For women and girls around the globe, playing soccer is nearly impossible because of extreme costs, pitiful salaries, or religious restrictions.
From Under-16 to Olympic national teams, female soccer players still face barriers that may prevent them from playing the sport they love. While there have been strides towards equality, with both Saudi Arabia and Iran allowing women into their stadiums to watch matches, albeit a limited number, and Brazil’s national women’s soccer team receiving equal pay to their male counterparts, there remain challenges that inhibit women from even beginning to play the sport around the world.
Too often, money hinders access to soccer: professional players are often paid too little, while beginners find the cost of joining a team prohibitive. Time reports some female professional players are paid below the poverty line, while others, such as Colombia’s team, lost their meager salaries altogether. And yet, for some, including Puerto Rico’s midfielder Nicole Rodriguez, the crux of her team’s issues is much more fundamental.
“We’re right now just asking for the basics,” Rodriguez told the Associated Press. “Like fields to practice on that aren’t waterlogged, and that we’re not the second-choice clubs to have priority. We want friendly games so we can continue to improve our FIFA ranking and be adequately prepared. And camps, like four camps a year. We don’t have any of that. So, yes, it would be really awesome to get paid, but right now our focus is being able to continue our development and have the respect we deserve.”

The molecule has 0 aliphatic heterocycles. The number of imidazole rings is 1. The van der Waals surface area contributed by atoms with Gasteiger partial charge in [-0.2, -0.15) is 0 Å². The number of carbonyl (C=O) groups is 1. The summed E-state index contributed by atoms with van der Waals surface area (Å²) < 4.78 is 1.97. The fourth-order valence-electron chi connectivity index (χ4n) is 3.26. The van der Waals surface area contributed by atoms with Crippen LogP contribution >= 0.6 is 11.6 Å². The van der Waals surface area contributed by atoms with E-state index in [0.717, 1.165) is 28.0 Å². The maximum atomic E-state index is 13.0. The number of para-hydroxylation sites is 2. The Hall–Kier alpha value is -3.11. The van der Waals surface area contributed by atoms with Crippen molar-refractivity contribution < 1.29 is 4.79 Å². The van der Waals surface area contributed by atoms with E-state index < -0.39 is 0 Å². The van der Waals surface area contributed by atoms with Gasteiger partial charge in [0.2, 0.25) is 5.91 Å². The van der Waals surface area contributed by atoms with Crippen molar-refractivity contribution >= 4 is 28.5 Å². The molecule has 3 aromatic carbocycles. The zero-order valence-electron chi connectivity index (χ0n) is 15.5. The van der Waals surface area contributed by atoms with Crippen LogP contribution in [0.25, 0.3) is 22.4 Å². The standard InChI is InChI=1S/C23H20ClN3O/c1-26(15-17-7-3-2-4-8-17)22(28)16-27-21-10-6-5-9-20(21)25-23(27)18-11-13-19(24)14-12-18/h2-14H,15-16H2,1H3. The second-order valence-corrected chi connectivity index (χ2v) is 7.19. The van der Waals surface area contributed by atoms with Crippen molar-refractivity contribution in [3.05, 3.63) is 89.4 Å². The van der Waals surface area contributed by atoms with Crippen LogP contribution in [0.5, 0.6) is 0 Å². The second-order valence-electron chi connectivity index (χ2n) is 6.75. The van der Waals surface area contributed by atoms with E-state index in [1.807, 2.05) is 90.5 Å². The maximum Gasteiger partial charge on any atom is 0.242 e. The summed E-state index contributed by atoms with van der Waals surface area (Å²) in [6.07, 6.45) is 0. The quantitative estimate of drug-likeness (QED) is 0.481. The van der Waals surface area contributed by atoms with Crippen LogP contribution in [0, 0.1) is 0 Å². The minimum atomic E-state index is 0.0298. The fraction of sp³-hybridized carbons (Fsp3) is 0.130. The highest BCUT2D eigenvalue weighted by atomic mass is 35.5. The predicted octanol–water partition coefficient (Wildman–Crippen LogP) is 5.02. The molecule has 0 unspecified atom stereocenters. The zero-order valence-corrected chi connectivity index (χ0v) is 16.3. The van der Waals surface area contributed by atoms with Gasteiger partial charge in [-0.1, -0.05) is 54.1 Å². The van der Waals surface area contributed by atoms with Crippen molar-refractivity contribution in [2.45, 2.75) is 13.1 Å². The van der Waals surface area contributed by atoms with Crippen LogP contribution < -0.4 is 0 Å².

The exorbitant costs for beginners to join the sport poses a problem for those of minority backgrounds. For Amir Lowery, former Major League Soccer player and founder of Open Goal Project, this is unacceptable.
“To just throw a blanket over everyone who can’t afford it and push them out of the equation, I think there’s a solid argument that we’re missing a lot of talent,” he told Goal.
Lowery and Simon Landau’s Open Goal Project aims to help talented players of underrepresented backgrounds earn spots on teams that otherwise would have been inaccessible. Helping parents and players navigate the world of college recruitment and travel teams allows for a more diverse and equal population of soccer players.
“We started with the belief that there were a lot of kids not even able to realize their full potential because there were all these obstacles in their way,” Lowery said to the Washington Post. “We definitely think we can eventually change the face of American soccer, change the way soccer is perceived and the way inner-city communities approach the sport.”
Outside of American soccer, players face adversity when it comes to religion. Until 2012, FIFA banned the wearing of headscarves, effectively preventing Muslim women who wear a hijab from playing soccer. Eight years later, some countries, including Saudi Arabia, still do not allow their women to play soccer. Ahead of the 2019 Women’s World Cup, which included no teams from the Middle East or South Asia, journalist and sports activist Shireen Ahmed detailed in Time the obstacles that female soccer players from these nations face when trying to develop and receive an opportunity to play on the world stage, including abuse, corruption, and sexist federations.
While the obstacles female soccer players face seem grim, Hofstra University associate professor Brenda Elsey, co-author of Futbolera: A History of Women and Sports in Latin America, believes that players from Latin America are in a prime position to inspire real, permanent change.
“Their situation, it’s better in terms that they’re fairly organized, they’ve got social media audiences that really support them,” Elsey told USA Today. “I think they’re in better shape [than past generations] to challenge that patriarchal structure.”
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